How to avoid the crowds in galleries and museums

Appreciating art and seeing the pieces in real life are two totally different experiences. Which is why when you travel to cultural centres to enjoy galleries and museums, you should wring every last second of your chance to see the pieces up close.

But there’s a problem, everyone else has the same idea, and visiting famous museums such as the Louvre has become an ordeal as people elbow each other out of the way to take pictures to post to their social media.

So how do you avoid the crowds? Well, with the big museums such as the Louvre and Victoria and Albert Museum you just need to accept you are never going to dodge your fellow humans completely.

Short of becoming famous and demanding a private session, you are always going to be up close and personal with fellow travellers.

But there are ways to minimise the drama.

Night moves

One of the easiest is to find some ‘out of hours’ sessions. Many museums and galleries now hold late-night openings.

Tour groups seldom attend these sessions, so that’s a big chunk of humanity gone, especially at the famous museums, and many locals would rather be home having dinner, so there’s another faction gone.

And who knows, you may get some bonus entertainment. Even the National Gallery Victoria has a Friday night music session for its larger exhibitions.

Short but sweet

Be fashionably late with your arrival. If you can budget your time to turn up an hour or so before closing, the crowds have usually thinned out considerably.

Once again, group tours will be gone by this time and people wanting to get value for their money will usually turn up earlier in the day to bank a chunk of time.

And while your time is limited, is that necessarily a bad thing? I know I’m exhausted about one-and-a-half hours in any gallery and ready to get off my feet.

Obviously, early entry is another good tactic, as in most public places the crowds don’t tend to turn up until 10am.

Can you book?

Check if the gallery or museum has some scheme to improve traffic flow. This could be timed entry, limited entry or VIP access. Not all galleries offer these options, but it may tip the balance in choosing which one to visit.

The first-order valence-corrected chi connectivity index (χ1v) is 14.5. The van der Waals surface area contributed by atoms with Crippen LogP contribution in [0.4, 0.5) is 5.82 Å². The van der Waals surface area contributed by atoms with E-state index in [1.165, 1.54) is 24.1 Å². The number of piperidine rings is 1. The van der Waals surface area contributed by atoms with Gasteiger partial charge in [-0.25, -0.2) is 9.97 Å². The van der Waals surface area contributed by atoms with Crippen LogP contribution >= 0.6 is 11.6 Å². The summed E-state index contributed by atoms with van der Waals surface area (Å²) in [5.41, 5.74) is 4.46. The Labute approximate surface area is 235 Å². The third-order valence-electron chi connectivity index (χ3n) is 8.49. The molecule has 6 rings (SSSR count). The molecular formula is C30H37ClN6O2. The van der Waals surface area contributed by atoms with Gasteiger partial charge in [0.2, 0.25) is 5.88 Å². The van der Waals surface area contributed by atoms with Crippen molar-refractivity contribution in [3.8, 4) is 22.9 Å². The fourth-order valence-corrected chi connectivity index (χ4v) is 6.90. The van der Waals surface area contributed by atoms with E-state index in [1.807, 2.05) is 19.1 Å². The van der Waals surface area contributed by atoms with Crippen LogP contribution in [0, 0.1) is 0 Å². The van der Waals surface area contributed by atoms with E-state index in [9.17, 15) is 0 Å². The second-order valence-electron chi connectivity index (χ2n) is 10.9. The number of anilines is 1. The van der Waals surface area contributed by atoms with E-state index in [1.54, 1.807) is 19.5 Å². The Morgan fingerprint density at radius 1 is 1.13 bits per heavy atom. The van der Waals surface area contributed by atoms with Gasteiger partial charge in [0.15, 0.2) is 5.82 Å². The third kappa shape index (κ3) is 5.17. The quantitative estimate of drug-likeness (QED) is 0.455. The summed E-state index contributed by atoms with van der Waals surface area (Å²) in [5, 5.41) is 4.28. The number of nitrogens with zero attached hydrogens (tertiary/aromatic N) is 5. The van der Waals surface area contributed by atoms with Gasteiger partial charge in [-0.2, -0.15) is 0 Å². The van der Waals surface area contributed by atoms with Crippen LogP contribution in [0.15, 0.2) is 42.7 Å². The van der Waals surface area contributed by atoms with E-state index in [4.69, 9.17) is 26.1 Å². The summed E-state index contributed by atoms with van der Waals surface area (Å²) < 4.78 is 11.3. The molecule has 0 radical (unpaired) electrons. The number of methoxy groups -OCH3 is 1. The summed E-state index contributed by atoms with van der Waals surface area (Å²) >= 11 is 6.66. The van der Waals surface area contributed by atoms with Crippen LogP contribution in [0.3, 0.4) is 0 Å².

Naturally, these often come at a cost, but it may be worth it.

Timing is everything

It may be worth doing some research into when to visit. The period between Thanksgiving and Christmas in the US is traditionally slow as the locals don’t want to travel between these times.

In many European countries, half the population leaves the urban areas during summer, once again, easing the pressure on the cultural centres.

And naturally winter also plays its part, with people wanting to stay at home, rather than brave the outdoors.

Go online

Many museums and galleries will provide guides on the busiest times and exhibitions, so it’s always worth doing a search of their websites for some guidance.

And of course there are websites and apps to help you on your way.

Traveller recommends these three providers and They all seem to provide useful, real-time advice on how to get the best out of your next visit.

Do you have any tips for avoiding crowds when travelling? We’d love to hear your advice in the comments section below.

Also read: Could you retire to a cruise ship?

Jan Fisher
Jan Fisher
Accomplished journalist, feature writer and sub-editor with impressive knowledge of the retirement landscape, including retirement income, issues that affect Australians planning and living in retirement, and answering YLC members' Age Pension and Centrelink questions. She has also developed a passion for travel and lifestyle writing and is fast becoming a supermarket savings 'guru'.
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